Press Statement: HEAL Trashes Sandy Waste to Energy Permit Approval

HEAL Utah expressed frustration today after state officials approved a permit for Navitus Sustainable Industries, a proposed waste to energy facility in Sandy, UT.

The environmental group pointed out the allegedly miraculous technology that Navitus is peddling isn’t being commercially utilized anywhere in the United States.

“Siting this untested trash burning plant in a populated urban center, where we already have serious air problems, is flabbergasting,” says HEAL Utah’s Senior Policy Associate, Ashley Soltysiak. “Why would we use Sandy as a guinea pig for something with potential health risks and no obvious benefit?”

The Division of Air Quality issued its approval on Friday, making this facility, if built, the first of its kind and scale in the United States. This permit allows Navitus to burn household and industrial waste in the heart of Sandy and to use the resulting methane to make electricity.

One of the major problems with the proposal, says Soltysiak, is that there is little oversight of what exactly Navitus will be combusting in Sandy. “There are few limits on the materials that the facility can accept, leaving the door wide open for a barrage of unknown substances to be processed at the facility.”

If the wrong products enter the combustion chamber, Soltysiak points out, serious dangers arise. “The facility has the potential to emit some of the most dangerous chemicals known to human health, including dioxins and furans. According to the EPA, there is no known safe threshold for either of these compounds.”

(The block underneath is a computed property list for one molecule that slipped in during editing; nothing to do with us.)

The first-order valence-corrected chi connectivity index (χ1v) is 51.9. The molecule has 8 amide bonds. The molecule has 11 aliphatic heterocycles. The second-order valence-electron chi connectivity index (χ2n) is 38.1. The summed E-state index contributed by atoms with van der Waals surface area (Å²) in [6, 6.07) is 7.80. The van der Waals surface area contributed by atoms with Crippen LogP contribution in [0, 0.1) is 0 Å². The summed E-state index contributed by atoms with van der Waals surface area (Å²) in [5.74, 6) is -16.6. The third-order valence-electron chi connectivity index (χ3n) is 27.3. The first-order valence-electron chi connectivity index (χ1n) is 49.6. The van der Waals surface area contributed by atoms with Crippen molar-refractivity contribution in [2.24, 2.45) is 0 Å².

Soltysiak noted, “In addition, this is a bad solution hunting for a problem that doesn’t exist. The fact remains that right now, tipping fees for landfills are quite low and landfill space in the Salt Lake Valley isn’t running out. It is not clear what problem this potentially costly and dangerous project is designed to solve.” According to a 2013 industry report, the highest tipping fees in Utah are about $33, making them about $16 less than the national average.

HEAL also pointed out that similar “clean” and “cheap” projects have failed across the county. One in Massachusetts called ZeGen was abandoned after a slew of operational problems and their CEO eventually characterized the project as a “folly.” Other proposed projects in Ottawa and Green Bay, Wisconsin, have stalled and failed to move forward due to a mix of  public concerns and cost.

Sandy residents and environmentalists including HEAL will certainly keep fighting the Navitus bid, said Soltysiak. It’s frustrating, she noted, that state officials accepted all of the company’s claims on paper, when there are no similar facilities elsewhere in the United States. “When something sounds too good to be true, it usually is,” she concluded.

For further comment, or to schedule an interview, Soltysiak can be reached at 616-485-8290.